Appeal from the Order of the Workmen's Compensation Appeal Board, in case of Sherry Nelson v. Elliott Company-Div. of Carrier Corp., No. A-87133.
Irving M. Portnoy, Litman, Litman, Harris, Portnoy and Brown, P.A., for petitioner.
Francis J. DiSalle, with him, Leta V. Pittman, William K. Herrington & Associates, for respondents.
Judges MacPhail, Doyle and Barry, sitting as a panel of three. Opinion by Judge Barry.
[ 106 Pa. Commw. Page 302]
Sherry Nelson, claimant, was injured in the course of her employment as a janitress with Elliott Company (employer), a division of Carrier Corporation. Before us is claimant's appeal from the Board's decision to grant employer's termination petition and cease benefits to claimant.
On September 26, 1979, claimant slipped and fell striking her back and head. She was unable to perform her job responsibilities and, pursuant to a notice of compensation payable received compensation benefits. On February 9, 1983, employer filed a termination petition claiming that claimant had made a full and complete recovery and was capable of returning without limitation to her former occupation as a janitress. Attached to this petition was a physician's affidavit of recovery executed by Dr. Samuel Sherman, M.D., a specialist in rehabilitation medicine. The referee granted this petition on October 28, 1983, and the Workmen's Compensation Appeal Board (the Board), noting that the referee harmlessly misapplied the burden of proof when it placed the burden of proving the additional psychiatric disability of which claimant complained during the termination petition proceedings on the claimant, affirmed the referee. Claimant appealed to this Court arguing that the Board exceeded its authority when, after determining that the referee misallocated the burden of proof, it proceeded to determine for itself that the employer had sustained its burden. In fact, claimant maintains, had the burden been properly applied, the employer would not have met its burden because there was no substantial competent evidence to show that all disability resulting from the claimant's physical injury had ceased. Claimant also contests the referee's acceptance
[ 106 Pa. Commw. Page 303]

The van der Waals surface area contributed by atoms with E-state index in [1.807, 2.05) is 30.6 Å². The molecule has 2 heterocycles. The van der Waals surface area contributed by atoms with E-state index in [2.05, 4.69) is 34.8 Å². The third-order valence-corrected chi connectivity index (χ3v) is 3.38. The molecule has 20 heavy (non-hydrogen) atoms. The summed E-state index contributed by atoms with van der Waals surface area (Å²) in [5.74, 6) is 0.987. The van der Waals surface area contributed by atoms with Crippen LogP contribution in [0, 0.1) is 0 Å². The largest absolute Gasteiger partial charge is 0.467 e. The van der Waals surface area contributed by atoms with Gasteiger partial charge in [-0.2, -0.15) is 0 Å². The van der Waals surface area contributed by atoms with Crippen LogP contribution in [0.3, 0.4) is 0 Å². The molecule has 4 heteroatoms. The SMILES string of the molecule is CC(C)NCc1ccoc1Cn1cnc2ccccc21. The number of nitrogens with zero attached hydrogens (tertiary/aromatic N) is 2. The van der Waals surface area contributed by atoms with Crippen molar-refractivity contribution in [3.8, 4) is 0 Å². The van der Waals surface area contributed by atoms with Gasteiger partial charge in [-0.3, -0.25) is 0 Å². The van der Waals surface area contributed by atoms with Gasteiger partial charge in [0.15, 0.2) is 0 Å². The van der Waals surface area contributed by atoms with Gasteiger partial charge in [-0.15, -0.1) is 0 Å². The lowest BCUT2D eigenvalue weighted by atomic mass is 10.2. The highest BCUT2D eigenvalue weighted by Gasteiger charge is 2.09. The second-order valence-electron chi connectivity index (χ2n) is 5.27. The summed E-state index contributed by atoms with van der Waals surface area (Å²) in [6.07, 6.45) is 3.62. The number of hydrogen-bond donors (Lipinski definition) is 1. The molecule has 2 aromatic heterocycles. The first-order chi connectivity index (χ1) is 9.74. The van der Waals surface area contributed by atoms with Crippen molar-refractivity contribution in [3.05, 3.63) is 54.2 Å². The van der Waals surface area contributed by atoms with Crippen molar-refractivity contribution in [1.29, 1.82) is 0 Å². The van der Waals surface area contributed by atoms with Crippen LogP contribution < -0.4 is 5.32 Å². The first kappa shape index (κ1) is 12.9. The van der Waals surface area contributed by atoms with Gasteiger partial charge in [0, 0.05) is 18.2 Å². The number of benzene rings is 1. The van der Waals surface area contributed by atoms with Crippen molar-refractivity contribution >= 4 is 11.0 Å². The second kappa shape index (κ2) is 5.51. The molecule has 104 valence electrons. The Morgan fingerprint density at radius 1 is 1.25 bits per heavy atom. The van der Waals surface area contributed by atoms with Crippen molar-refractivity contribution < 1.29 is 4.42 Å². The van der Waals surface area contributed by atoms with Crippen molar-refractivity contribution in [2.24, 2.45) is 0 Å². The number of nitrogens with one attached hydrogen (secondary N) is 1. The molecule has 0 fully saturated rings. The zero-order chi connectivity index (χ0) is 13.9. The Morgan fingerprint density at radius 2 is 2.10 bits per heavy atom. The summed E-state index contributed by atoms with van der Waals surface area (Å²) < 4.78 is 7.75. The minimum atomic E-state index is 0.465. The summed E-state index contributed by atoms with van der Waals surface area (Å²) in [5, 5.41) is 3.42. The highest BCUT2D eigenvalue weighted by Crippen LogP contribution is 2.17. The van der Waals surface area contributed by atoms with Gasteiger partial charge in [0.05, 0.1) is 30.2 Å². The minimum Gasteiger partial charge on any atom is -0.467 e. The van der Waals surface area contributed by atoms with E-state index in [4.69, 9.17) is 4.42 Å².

of the testimony of Dr. Sherman and asserts that Dr. Sherman was not competent to testify because the subject matter to which he was testifying was outside his area of expertise. In addition, claimant posits that the referee committed an error of law in "basing his factual and legal conclusion on the testimony of Dr. Sherman whose testimony was legally and evidentially improper, incompetent and inadmissible."
We begin by noting that the burden to prove that the claimant is no longer disabled as a result of injuries arising from or related to events which served as the basis on which benefits have been paid is on the employer, Olivetti Corporation v. Workmen's Compensation Appeal Board, 75 Pa. Commonwealth Ct. 584, 462 A.2d 934 (1983), and if a claimant is currently disabled, the employer must show a lack of causal connection between that disability and the compensable injury. Unity Builders, Inc. v. Workmen's Compensation Appeal Board, (Ellisor), 50 Pa. Commonwealth Ct. 527, 413 A.2d 40 (1980).
The claimant maintains that Dr. Sherman's testimony is incompetent because it is outside the area of his expertise as a rehabilitation specialist and in the realm of psychiatric medicine. As the Board has aptly pointed out, this argument has been raised unsuccessfully many times. See Bell Telephone Company v. Workmen's Compensation Appeal Board (Gussey), 91 Pa. Commonwealth Ct. 112, 496 A.2d 1277 (1985); Kocher v. Workmen's Compensation Appeal Board, 52 Pa. Commonwealth Ct. 106, 415 A.2d 162 (1980); Workmen's Compensation Appeal Board v. Branch Motor Express, 18 Pa. Commonwealth Ct. 262, 334 A.2d 847 (1975).
With respect to claimant's argument that Dr. Sherman's testimony was inadmissible, we note that the Workmen's Compensation authorities are not bound to follow common law or statutory rules of evidence. See ...